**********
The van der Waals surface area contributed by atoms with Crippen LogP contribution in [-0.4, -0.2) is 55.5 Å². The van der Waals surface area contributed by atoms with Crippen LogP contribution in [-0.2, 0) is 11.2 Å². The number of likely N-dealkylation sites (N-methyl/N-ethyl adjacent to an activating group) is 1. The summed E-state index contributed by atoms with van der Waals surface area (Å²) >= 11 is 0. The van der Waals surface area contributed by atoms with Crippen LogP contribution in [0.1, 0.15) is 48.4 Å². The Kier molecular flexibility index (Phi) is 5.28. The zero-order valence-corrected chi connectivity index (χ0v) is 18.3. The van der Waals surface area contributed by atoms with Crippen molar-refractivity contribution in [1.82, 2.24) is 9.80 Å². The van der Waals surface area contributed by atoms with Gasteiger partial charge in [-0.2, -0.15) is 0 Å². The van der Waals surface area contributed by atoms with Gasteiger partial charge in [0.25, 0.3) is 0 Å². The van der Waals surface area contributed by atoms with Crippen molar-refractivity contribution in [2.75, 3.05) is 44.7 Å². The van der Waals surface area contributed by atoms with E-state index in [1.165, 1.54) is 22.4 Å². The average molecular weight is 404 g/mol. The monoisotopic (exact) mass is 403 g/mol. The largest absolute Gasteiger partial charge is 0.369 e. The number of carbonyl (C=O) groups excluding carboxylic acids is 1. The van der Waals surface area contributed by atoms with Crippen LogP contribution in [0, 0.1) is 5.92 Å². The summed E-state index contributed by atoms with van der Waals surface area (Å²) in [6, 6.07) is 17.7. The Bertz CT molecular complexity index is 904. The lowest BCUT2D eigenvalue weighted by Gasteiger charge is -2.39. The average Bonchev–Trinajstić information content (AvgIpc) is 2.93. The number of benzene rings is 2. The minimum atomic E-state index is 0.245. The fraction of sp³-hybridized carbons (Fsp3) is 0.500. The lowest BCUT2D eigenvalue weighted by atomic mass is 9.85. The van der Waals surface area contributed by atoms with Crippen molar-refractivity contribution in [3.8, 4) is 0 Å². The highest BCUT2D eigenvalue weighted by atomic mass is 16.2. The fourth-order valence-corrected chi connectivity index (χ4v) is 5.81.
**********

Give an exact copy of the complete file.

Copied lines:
The van der Waals surface area contributed by atoms with Crippen LogP contribution in [-0.4, -0.2) is 55.5 Å². The van der Waals surface area contributed by atoms with Crippen LogP contribution in [-0.2, 0) is 11.2 Å². The number of likely N-dealkylation sites (N-methyl/N-ethyl adjacent to an activating group) is 1. The summed E-state index contributed by atoms with van der Waals surface area (Å²) >= 11 is 0. The van der Waals surface area contributed by atoms with Crippen LogP contribution in [0.1, 0.15) is 48.4 Å². The Kier molecular flexibility index (Phi) is 5.28. The zero-order valence-corrected chi connectivity index (χ0v) is 18.3. The van der Waals surface area contributed by atoms with Crippen molar-refractivity contribution in [1.82, 2.24) is 9.80 Å². The van der Waals surface area contributed by atoms with Gasteiger partial charge in [-0.2, -0.15) is 0 Å². The van der Waals surface area contributed by atoms with Gasteiger partial charge in [0.25, 0.3) is 0 Å². The van der Waals surface area contributed by atoms with Crippen molar-refractivity contribution in [2.75, 3.05) is 44.7 Å². The van der Waals surface area contributed by atoms with E-state index in [1.165, 1.54) is 22.4 Å². The average molecular weight is 404 g/mol. The monoisotopic (exact) mass is 403 g/mol. The largest absolute Gasteiger partial charge is 0.369 e. The number of carbonyl (C=O) groups excluding carboxylic acids is 1. The van der Waals surface area contributed by atoms with Crippen LogP contribution in [0, 0.1) is 5.92 Å². The summed E-state index contributed by atoms with van der Waals surface area (Å²) in [6, 6.07) is 17.7. The Bertz CT molecular complexity index is 904. The lowest BCUT2D eigenvalue weighted by Gasteiger charge is -2.39. The average Bonchev–Trinajstić information content (AvgIpc) is 2.93. The number of benzene rings is 2. The minimum atomic E-state index is 0.245. The fraction of sp³-hybridized carbons (Fsp3) is 0.500. The lowest BCUT2D eigenvalue weighted by atomic mass is 9.85. The van der Waals surface area contributed by atoms with Crippen molar-refractivity contribution in [3.8, 4) is 0 Å². The highest BCUT2D eigenvalue weighted by atomic mass is 16.2. The fourth-order valence-corrected chi connectivity index (χ4v) is 5.81.